“The small family farm is an iconic American institution. And across the country, people are chasing the dream of farm life. It’s the back to the land ideal, right? Find some land and feed the world. Well, not so much.”
So says food writer and editor Twilight Greenaway, co-host of the Berkeley Food Institute’s Just Food podcast, whose latest episode considers the beginning farmer, and what it means to try to plant yourself in American agriculture these days.
Adam Calo, a graduate student in Berkeley’s Department of Environmental Science Policy and Management, talks to many young farmers for his research into California’s food system and farm policy.
“And the first thing they told me is the problem is not about how to farm. It’s about ability to gain access to land,” says Calo.
One of those farmers is Mai Nguyen, a former UC Berkeley climate and soil scientist who grows heirloom wheat and other grains, currently on leased land in Petaluma. She’s been farming for six to seven years.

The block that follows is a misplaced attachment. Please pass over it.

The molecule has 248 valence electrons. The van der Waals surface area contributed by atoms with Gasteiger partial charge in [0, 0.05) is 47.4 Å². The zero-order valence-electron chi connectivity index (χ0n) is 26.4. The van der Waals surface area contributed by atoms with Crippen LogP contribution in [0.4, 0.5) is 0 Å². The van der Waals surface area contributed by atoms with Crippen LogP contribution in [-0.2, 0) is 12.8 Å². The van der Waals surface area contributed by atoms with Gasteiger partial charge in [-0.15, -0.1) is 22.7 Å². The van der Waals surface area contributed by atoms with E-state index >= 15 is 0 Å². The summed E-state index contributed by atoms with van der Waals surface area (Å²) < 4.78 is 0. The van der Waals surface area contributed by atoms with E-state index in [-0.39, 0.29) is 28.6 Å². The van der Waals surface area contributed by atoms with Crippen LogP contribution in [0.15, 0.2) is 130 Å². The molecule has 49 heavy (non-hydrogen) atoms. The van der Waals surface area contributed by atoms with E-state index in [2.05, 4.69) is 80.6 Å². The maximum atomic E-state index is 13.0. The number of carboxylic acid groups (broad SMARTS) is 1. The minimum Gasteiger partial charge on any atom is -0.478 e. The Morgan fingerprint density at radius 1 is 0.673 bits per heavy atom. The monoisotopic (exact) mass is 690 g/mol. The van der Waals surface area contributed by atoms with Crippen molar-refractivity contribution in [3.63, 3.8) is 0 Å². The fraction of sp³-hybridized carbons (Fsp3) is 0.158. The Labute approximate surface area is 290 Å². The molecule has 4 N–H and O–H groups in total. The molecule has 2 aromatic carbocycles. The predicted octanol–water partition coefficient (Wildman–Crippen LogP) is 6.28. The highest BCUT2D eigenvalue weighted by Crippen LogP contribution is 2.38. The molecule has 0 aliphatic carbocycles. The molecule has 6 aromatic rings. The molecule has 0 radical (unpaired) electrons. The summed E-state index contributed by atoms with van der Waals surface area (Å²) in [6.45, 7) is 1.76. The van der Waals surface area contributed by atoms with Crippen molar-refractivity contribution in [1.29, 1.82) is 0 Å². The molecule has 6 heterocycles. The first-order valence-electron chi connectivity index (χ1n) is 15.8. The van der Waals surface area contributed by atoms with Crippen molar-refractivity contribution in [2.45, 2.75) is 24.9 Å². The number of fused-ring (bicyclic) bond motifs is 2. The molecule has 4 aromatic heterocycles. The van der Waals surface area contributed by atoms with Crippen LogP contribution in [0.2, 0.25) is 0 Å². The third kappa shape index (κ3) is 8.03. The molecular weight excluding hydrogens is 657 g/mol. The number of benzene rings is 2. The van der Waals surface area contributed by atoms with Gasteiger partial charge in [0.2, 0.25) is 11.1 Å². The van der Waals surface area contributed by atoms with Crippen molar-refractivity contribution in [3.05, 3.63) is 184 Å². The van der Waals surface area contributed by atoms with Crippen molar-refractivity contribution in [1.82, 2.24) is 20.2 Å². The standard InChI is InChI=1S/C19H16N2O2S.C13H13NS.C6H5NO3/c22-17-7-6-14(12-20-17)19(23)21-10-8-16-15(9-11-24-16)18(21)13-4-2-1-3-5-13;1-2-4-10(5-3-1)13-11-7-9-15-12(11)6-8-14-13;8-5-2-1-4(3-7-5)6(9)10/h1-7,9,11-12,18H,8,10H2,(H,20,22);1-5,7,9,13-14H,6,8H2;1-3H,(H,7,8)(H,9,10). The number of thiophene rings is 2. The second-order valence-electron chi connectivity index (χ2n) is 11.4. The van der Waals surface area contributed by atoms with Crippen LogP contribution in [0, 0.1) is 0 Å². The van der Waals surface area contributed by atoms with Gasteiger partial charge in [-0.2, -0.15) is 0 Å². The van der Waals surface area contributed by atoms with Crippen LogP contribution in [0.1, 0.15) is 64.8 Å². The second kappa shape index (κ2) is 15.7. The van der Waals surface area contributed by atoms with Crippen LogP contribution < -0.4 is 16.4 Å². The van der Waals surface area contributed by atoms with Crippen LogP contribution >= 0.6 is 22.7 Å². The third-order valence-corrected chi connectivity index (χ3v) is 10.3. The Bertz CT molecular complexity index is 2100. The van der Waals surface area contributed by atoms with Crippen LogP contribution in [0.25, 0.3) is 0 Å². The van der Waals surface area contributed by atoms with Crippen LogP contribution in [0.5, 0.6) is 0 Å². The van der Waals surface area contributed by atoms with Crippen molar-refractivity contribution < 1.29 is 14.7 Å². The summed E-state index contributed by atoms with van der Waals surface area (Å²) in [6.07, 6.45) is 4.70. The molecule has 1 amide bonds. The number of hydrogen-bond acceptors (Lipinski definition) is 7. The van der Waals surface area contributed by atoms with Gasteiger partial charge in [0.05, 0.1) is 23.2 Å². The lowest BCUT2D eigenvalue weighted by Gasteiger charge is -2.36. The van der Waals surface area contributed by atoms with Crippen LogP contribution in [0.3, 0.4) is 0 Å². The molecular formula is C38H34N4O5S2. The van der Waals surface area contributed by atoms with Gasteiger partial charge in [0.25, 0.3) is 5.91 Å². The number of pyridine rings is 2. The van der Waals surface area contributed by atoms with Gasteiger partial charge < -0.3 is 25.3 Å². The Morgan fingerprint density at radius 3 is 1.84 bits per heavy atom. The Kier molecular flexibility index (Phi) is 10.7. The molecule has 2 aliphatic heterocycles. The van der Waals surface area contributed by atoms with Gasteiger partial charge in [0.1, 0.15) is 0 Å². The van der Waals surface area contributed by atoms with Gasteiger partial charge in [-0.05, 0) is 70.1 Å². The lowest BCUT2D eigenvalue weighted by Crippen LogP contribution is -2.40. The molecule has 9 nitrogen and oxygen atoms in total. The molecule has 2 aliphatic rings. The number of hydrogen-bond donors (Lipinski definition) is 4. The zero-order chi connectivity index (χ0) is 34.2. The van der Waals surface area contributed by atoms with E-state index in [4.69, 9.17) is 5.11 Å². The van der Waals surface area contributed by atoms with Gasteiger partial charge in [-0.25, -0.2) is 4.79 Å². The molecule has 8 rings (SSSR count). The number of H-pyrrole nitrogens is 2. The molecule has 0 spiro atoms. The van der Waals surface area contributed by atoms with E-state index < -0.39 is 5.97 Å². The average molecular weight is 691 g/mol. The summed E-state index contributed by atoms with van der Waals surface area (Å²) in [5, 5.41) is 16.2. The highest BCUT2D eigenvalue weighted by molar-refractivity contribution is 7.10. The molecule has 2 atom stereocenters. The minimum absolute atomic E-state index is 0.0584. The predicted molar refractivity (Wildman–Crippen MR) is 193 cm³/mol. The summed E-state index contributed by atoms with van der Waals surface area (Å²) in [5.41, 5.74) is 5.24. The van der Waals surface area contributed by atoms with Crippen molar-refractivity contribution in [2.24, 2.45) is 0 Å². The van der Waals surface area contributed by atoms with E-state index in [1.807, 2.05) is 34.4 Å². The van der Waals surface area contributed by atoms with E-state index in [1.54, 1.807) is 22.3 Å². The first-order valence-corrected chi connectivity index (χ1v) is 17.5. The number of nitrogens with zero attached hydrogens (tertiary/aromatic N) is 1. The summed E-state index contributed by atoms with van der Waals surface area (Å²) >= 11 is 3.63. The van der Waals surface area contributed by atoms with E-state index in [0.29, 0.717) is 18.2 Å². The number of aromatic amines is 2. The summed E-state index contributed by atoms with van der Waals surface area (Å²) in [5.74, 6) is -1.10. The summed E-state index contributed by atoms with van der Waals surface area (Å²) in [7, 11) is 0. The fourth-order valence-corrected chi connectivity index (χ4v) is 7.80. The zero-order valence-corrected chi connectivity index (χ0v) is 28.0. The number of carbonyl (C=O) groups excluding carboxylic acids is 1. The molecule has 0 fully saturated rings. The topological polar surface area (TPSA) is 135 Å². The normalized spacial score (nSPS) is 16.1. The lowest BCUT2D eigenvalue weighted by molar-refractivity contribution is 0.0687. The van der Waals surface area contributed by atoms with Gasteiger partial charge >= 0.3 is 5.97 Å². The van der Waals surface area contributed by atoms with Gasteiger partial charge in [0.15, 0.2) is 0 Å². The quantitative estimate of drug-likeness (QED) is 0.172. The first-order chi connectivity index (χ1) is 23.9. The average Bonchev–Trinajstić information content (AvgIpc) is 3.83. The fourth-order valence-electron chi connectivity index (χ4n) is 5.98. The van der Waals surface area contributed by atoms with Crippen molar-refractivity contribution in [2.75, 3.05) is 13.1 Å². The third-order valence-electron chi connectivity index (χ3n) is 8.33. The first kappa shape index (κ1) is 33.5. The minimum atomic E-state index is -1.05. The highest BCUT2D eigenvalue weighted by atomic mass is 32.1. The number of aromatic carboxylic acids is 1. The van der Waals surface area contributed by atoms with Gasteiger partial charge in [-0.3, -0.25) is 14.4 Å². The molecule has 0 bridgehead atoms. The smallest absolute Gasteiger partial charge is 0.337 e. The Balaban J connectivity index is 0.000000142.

“My family came as refugees, so they didn’t have money or certainly not land to pass on to me,” she says in the podcast. “Having enough capital to start up a farm is critical, not just for land access, but also for the tools that we need, the seed, building a greenhouse, the infrastructure.”
What are the solutions, as California farming transitions from the older generation to the young up-and-comers? Calo has some ideas.
“Small Farms and Land Access: Farm Dreams Deferred” introduces the second season of the Just Food podcast, produced by the Berkeley Food Institute in partnership with the UC Berkeley Advanced Media Institute at the Graduate School of Journalism.